Resource Allocation Among Competing Innovators
Many innovative products are designed to satisfy the demand of specific target consumers; thus, the innovators will inevitably compete with each other in the product market. This paper investigates how a profit-maximizing principal should properly allocate her limited resources to support the innovations of multiple potentially competing innovators. The study finds that, as the available resources increase, the optimal diversification of investment may first increase and then decrease. This interesting nonmonotone pattern is driven by a trade-off between the risk of innovation failure and rent dissipation because of competition. Using this framework, this paper also analyzes a nonprofit principal seeking to maximize the total number of successful innovations, the probability of at least one innovator succeeding, consumer surplus, and total social welfare. A nonprofit principal tends to invest more diversely compared with a for-profit counterpart.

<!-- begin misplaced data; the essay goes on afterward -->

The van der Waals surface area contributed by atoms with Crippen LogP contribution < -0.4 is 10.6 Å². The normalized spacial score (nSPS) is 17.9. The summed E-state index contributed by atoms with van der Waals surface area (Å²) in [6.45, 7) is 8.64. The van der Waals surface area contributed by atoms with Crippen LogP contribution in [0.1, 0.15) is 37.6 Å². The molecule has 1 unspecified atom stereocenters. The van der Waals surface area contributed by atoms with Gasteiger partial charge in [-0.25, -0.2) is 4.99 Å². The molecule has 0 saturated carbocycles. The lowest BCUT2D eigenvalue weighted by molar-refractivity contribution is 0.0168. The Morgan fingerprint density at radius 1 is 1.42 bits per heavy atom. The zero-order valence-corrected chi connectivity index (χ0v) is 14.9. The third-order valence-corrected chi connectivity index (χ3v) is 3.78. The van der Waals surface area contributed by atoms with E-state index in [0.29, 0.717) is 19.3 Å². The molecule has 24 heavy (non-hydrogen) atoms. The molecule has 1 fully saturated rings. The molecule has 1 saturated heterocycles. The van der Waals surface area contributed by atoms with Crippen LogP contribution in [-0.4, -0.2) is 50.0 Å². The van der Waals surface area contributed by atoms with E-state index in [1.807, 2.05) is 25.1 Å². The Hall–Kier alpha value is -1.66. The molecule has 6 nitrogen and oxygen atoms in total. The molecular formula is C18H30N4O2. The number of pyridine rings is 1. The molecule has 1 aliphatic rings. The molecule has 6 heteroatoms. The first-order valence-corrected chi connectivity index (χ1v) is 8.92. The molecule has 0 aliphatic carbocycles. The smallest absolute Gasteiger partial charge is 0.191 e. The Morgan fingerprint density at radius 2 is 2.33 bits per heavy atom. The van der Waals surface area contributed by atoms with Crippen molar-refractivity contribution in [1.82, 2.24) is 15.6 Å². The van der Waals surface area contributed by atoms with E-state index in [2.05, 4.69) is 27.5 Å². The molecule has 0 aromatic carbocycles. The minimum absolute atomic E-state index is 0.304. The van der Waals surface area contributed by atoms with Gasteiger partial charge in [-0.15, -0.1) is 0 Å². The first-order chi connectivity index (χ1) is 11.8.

Key insights and policy recommendations out of this paper are discussed in the HKUST IEMS Thought Leadership Brief #46 authored by Sunny Yangguang Huang. Read the HKUST IEMS Thought Leadership Brief at https://iems.ust.hk/publications/thought-leadership-briefs/huang-resource-allocation-among-competing-innovators-tlb46